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Old 02-03-2019, 09:09 AM   #15
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It Velcro’s down on both sides to about the last 18” above the step, so she could get out if she really wanted to, but I am teaching her this is a door she does not go thru unless I tell her she can.

Don’t need her letting herself out, off leash, with me unaware.

This would not deter very determined insects, but I have used it, it is reasonably attractive and does quite well.

An easy, do it yourself project for one who sews.

Maggie
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Old 02-03-2019, 01:09 PM   #16
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"Are we there yet?"

"Yeah, we're there. That fish told me."

My husband pulled some electronic guts out of the Sprinter portion of the rig yesterday, on account of lingering codes that are being thrown following our glow plug problem. He thought he had that fixed, but I've loooonng since learned The Drill: Take it for a thorough test drive after every alteration. Don't wait for a trip for the inevitable unforeseen complexity to crop up. Because there WILL be one.

So it was down to Galveston this morning for the drive and to log the next code. Of course there was another code.

Tips on Galveston:

(1) Go early when there's nobody there.

(2) A few light showers never killed any of the power walkers, but they sure kill the crowds.

(3) While the other early birds are out searching for the latest crop of shiny shells that were thrown up by the most recent high tide, it is worth keeping your eyes open for dark objects. 99%++ of the time, it'll just be oysters or miscellaneous junk. But Galveston is dredge-nourished and there's a surprising quantity of Pleistocene-ish material in the area. I'd put a wager on this vertebra being about 10,000 years old. Even if you don't find fossils, there's some interesting anthracite coal left over from the steamship era, and well-solidified tar balls from Ixtoc or Deepwater Horizon turn up from time to time. Souvenirs of the industrial world that lies just beyond the sea fog.

Anyway, there's the new privacy curtain in daylight - it looks impenetrably black when viewed from the outside, which I like. We had a good morning walk to go with our new Sprinter code. More on that later on another thread.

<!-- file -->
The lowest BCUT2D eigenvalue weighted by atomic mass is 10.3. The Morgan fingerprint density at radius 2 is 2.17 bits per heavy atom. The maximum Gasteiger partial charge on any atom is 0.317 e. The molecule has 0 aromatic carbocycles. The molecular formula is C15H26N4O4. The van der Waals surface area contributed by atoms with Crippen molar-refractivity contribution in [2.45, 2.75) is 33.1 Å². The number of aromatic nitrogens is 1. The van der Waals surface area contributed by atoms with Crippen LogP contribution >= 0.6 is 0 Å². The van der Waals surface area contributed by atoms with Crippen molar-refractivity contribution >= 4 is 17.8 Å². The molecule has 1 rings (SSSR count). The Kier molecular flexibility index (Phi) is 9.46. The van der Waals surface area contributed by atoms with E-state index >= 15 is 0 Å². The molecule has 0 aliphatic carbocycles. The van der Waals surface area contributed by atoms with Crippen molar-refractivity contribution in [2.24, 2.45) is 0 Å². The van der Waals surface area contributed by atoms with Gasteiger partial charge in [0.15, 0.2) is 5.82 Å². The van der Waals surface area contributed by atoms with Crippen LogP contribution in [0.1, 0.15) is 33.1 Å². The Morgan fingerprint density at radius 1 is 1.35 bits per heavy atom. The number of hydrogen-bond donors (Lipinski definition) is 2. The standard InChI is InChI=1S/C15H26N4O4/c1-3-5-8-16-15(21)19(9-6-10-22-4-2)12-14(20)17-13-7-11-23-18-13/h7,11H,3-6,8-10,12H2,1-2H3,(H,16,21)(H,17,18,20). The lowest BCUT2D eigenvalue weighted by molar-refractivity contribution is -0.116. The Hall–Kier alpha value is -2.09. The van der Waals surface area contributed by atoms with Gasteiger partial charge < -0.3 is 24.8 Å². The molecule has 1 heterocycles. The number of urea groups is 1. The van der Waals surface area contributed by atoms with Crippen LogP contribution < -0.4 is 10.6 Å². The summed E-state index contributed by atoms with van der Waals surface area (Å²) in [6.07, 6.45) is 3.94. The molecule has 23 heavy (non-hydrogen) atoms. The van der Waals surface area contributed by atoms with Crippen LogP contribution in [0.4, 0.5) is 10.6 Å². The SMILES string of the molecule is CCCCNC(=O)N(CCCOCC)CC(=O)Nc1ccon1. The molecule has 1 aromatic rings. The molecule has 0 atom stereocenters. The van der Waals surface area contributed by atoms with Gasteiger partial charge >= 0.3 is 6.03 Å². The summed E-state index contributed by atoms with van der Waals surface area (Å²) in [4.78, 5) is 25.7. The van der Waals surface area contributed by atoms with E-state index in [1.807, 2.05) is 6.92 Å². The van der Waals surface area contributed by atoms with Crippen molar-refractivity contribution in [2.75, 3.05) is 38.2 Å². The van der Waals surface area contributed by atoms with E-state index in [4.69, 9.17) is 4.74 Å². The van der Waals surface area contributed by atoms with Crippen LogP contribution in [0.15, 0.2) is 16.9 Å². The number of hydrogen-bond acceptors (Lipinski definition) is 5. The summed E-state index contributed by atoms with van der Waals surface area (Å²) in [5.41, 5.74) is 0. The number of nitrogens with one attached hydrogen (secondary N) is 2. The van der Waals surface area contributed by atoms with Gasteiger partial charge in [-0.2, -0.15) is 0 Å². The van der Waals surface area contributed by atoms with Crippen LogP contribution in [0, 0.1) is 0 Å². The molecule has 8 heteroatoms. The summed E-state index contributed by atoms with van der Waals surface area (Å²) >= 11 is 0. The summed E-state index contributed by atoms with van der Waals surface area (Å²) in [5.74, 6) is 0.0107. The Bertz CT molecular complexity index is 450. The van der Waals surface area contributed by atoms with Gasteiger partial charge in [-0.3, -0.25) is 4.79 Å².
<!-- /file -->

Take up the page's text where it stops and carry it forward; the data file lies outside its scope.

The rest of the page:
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Old 02-04-2019, 12:44 PM   #17
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PSA peripherally related to this thread:

Consider appropriate genetic testing to identify strengths and limitations in your children and grandchildren (and maybe yourself). Something important could be missed if this is not done.

I was nerdy, bookish, and quiet as a child. I never discovered that I had athletic capacity that exceeds the population average until I was in my late 30's. My first reaction was to feel a great deal of disappointment, and my first thought was "I wish someone had let me know" because I would have enjoyed applying it to some competitive pursuit while I was still young enough to do that.

In my mid-50's, I'm considering "senior games" competition. I can meet Texas qualifying times in the swimming pool (but I'd need training to sustain those times long enough to win!).

I bring it up because they've recently developed a genetic test for this kind of thing. It's important and it's useful. If there had been a genetic test 40 years ago, I would have lived a different life.

This also serves as a useful response for when people on this forum make comments about me (and sometimes to me) such as, "OMG, what is up with that chick?!?!?! She never stops doing van projects!! Sewing projects and electrical projects and metal projects and wood projects and storage projects and more projects! It's just one project after another after another after another! Is she NUTS?!"



I cannot sit still. I HAVE to be moving and doing stuff. I'm a mutant. See? It's true:

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Old 02-04-2019, 01:38 PM   #18
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Quote:
Originally Posted by InterBlog View Post